Weary skiers have described a long, cold, uncomfortable night crammed together in a ski lodge after heavy snowfall forced the closure of the road down a Canterbury mountain.
About 250 skiers had to squeeze into the Mt Lyford lodge on Tuesday night as strong winds whipped up the snow and made travel unsafe.
They were relieved to make their way down the mountain in their cars yesterday afternoon after snow-grooming vehicles managed to clear snow and ice from the access road.
Blenheim woman Di Smit was at the skifield with her husband, cousin and four children aged 6 to 12 for a three-day skiing trip, and they had to hunker down in a small part of an area she estimates was "about the size of two and a half [school] classrooms".
"I don't think - by the wildest stretch of the imagination - you could say it was a comfortable night," Mrs Smit told the Herald.
"Most of the adults didn't sleep at all. In our little group we had children under the table, we had a child on the table, we had children on our laps.
Just all over the show. We were sitting straight up and right next to the door, so it was freezing cold."
Going to the toilet in the snow in the middle of the night "wasn't a pleasant experience".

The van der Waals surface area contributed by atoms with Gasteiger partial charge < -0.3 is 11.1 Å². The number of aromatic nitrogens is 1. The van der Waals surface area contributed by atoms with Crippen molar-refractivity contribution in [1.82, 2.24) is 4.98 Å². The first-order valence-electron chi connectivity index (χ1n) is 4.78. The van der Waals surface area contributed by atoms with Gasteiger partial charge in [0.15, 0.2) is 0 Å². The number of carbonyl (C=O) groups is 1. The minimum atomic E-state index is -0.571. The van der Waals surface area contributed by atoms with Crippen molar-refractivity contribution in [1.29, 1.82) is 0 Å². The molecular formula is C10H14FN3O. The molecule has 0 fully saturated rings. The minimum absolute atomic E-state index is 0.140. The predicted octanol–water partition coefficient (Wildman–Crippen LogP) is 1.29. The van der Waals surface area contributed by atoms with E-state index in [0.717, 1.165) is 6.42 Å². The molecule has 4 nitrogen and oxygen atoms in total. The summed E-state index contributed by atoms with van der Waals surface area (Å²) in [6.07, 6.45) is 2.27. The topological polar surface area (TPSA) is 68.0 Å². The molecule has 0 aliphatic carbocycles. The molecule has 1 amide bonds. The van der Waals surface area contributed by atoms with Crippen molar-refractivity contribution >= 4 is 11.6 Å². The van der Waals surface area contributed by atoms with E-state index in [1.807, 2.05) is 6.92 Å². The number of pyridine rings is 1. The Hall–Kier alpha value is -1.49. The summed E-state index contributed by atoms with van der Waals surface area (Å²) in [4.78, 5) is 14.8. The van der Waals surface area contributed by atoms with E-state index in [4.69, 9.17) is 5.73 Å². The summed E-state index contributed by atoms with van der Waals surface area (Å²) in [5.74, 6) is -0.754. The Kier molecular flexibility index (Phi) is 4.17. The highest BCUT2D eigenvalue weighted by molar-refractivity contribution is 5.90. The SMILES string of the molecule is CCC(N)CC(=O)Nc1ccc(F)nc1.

Despite the ordeal, Mrs Smit praised the skifield's "brilliant staff".
"They spread out everything they had. They gave us the ski hire jackets ... and made us as warm as possible. There were a few mattresses - not in our area though. People were very tolerant - no one was being stupid or selfish or anything like that."
The food supplied was "fantastic" with people being fed "flat out" with what was in the lodge cafeteria including hot chips and sandwiches. In the morning freshly cooked muffins were given to the children before a large food drop came.
Skifield owner Doug Simpson said not everyone was happy but, being in the mountains, a situation like that was "the nature of the beast". Closing the road on Tuesday was the only safe option.
Mr Simpson said there were concerns about how fast people would "burn through" the limited amount of food in the cafeteria. A diesel generator that supplied heating was shut down for six hours during the night to conserve energy in case of a longer stay and "people got a bit cold".
Once allowed out yesterday, some hardy skiers went back on to the skifield. All of those trapped were given a free ski pass.
Mrs Smit said she would happily return to her family's "favourite skifield" - hopefully later this season.
But last night she and her family were just looking forward to a good night's sleep.